But as countries from six continents concluded a landmark summit on the risks of artificial intelligence at the same historic site as the British code breakers Thursday, they faced a vexing modern-day reality: Governments are no longer in control of strategic innovation, a fact that has them scrambling to contain one of the most powerful technologies the world has ever known.
Already, AI is being deployed on battlefields and campaign trails, possessing the capacity to alter the course of democracies, undermine or prop up autocracies, and help determine the outcomes of wars. Yet the technology is being developed under the veil of corporate secrecy, largely outside the sight of government regulators and with the scope and capabilities of any given model jealously guarded as propriety information.
“They are daring governments to take away the keys, and it’s quite difficult because governments have basically let tech companies do whatever they wanted for decades,” said Stuart Russell, a noted professor of computer science at the University of California at Berkeley. “But my sense is that the public has had enough.”
That may be changing. This week in Britain, the European Union and 27 countries including the United States and China agreed to a landmark declaration to limit the risks and harness the benefits of artificial intelligence. The push for global governance took a step forward, with unprecedented pledges of international cooperation by allies and adversaries.
On Thursday, top tech leaders including Altman, DeepMind founder Demis Hassabis and Microsoft President Brad Smith sat around a circular table with Harris, British Prime Minister Rishi Sunak and other global leaders. The executives agreed to allow experts from Britain’s new AI Safety Institute to test models for risks before their release to the public. Sunak hailed this as “the landmark achievement of the summit,” as Britain agrees to two partnerships, with the newly announced U.S. Artificial Intelligence Safety Institute, and with Singapore, to collaborate on testing.
Musk, who attended the two-day event, mocked government leaders by sharing a cartoon on social media that depicted them saying that AI was a threat to humankind and that they couldn’t wait to develop it first.
However, the U.S. AI Safety Institute is being set up inside the National Institute of Standards and Technology, a federal laboratory that is notoriously underfunded and understaffed. That could present a key impediment to reining in the richest companies in the world, which are racing each other to ship out the most advanced AI models.
The NIST teams working on emerging technology and responsible artificial intelligence only have about 20 employees, and the agency’s funding challenges are so significant that its labs are deteriorating. Equipment has been damaged by plumbing issues and leaking roofs, delaying projects and incurring new costs, according to a report from the National Academies of Sciences, Engineering, and Medicine.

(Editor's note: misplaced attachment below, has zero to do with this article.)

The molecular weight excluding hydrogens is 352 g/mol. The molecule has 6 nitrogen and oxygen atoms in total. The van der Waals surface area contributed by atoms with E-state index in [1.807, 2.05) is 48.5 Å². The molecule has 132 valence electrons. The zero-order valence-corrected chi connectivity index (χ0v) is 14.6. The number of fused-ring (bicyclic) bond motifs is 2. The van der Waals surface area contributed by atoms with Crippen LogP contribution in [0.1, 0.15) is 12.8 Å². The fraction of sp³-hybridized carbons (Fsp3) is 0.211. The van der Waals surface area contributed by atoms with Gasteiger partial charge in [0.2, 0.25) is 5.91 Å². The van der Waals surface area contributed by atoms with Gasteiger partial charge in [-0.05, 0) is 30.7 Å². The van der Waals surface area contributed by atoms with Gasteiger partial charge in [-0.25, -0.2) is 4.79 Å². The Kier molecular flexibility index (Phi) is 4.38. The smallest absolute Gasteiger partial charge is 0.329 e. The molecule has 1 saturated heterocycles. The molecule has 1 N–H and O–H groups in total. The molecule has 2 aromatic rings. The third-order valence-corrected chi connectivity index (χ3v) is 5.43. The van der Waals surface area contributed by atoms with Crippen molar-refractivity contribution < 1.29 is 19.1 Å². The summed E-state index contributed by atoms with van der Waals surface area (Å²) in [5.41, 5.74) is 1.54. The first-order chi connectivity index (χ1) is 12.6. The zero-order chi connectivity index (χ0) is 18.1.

“NIST is a billion dollar agency but is expected to work like a ten billion dollar agency,” said Divyansh Kaushik, the associate director for emerging technologies and national security at the Federation of American Scientists. “Their buildings are falling apart, staff are overworked, some are leading multiple initiatives all at once and that’s bad for them, that’s bad for the success of those initiatives.”
Department of Commerce spokesperson Charlie Andrews said NIST has achieved “remarkable results within its budget.” “To build on that progress it is paramount that, as President Biden has requested, Congress appropriates the funds necessary to keep pace with this rapidly evolving technology that presents both substantial opportunities and serious risks if used irresponsibly,” he said.
Governments and regions are taking a piecemeal approach, with the E.U. and China moving the fastest toward heavier handed regulation. Seeking to cultivate the sector even as they warn of AI’s grave risks, the British have staked out the lightest touch on rules, calling their strategy a “pro innovation” approach. The United States — home to the largest and most sophisticated AI developers — is somewhere in the middle, placing new safety obligations on developers of the most sophisticated AI systems but not so much as to stymie development and growth.
At the same time, American lawmakers are considering pouring billions of dollars into AI development amid concerns of competition with China. Senate Majority Leader Charles E. Schumer (D-N.Y.), who is leading efforts in Congress to develop AI legislation, said legislators are discussing the need for a minimum of $32 billion in funding.
For now, the United States is siding with cautious action. Tech companies, said Paul Scharre, executive vice president of the Center for New American Security, are not necessarily loved in Washington by Republicans or Democrats. And President Biden’s recent executive order marked a notable shift from more laissez faire policies on tech companies in the past.
“I’ve heard some people make the arguments the government just needs to sit back and just trust these companies and that the government doesn’t have the technical experience to regulate this technology,” Scharre said. “I think that’s a receipt for disaster. These companies aren’t accountable to the general public. Governments are.”
Meanwhile, civil society advocates who were sidelined from the main event at Bletchley Park say governments are moving too slow — perhaps dangerously so. Beeban Kidron, a British baroness who has advocated for children’s safety online, warned that regulators risk making the same mistakes that they have when responding to tech companies in recent decades, which “has privatized the wealth of technology and outsourced the cost to society.”